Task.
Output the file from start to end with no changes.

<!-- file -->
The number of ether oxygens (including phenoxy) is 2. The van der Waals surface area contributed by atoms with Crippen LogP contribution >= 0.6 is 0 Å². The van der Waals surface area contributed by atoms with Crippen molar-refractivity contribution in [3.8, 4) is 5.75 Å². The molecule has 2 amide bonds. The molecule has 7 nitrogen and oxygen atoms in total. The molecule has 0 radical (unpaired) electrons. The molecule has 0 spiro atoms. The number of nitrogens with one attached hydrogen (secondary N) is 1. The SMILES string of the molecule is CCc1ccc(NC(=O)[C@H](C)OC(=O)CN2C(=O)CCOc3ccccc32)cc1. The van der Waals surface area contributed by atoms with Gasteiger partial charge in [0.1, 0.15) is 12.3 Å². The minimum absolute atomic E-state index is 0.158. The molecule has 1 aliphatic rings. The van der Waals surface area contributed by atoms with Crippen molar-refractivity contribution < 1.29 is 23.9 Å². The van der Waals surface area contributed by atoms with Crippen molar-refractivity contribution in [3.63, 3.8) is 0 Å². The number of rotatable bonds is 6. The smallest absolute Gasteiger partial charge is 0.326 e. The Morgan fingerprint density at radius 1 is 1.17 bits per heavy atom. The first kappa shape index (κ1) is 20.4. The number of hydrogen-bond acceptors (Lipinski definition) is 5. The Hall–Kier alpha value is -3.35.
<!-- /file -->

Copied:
The number of ether oxygens (including phenoxy) is 2. The van der Waals surface area contributed by atoms with Crippen LogP contribution >= 0.6 is 0 Å². The van der Waals surface area contributed by atoms with Crippen molar-refractivity contribution in [3.8, 4) is 5.75 Å². The molecule has 2 amide bonds. The molecule has 7 nitrogen and oxygen atoms in total. The molecule has 0 radical (unpaired) electrons. The molecule has 0 spiro atoms. The number of nitrogens with one attached hydrogen (secondary N) is 1. The SMILES string of the molecule is CCc1ccc(NC(=O)[C@H](C)OC(=O)CN2C(=O)CCOc3ccccc32)cc1. The van der Waals surface area contributed by atoms with Gasteiger partial charge in [0.1, 0.15) is 12.3 Å². The minimum absolute atomic E-state index is 0.158. The molecule has 1 aliphatic rings. The van der Waals surface area contributed by atoms with Crippen molar-refractivity contribution < 1.29 is 23.9 Å². The van der Waals surface area contributed by atoms with Crippen molar-refractivity contribution in [3.63, 3.8) is 0 Å². The number of rotatable bonds is 6. The smallest absolute Gasteiger partial charge is 0.326 e. The Morgan fingerprint density at radius 1 is 1.17 bits per heavy atom. The first kappa shape index (κ1) is 20.4. The number of hydrogen-bond acceptors (Lipinski definition) is 5. The Hall–Kier alpha value is -3.35.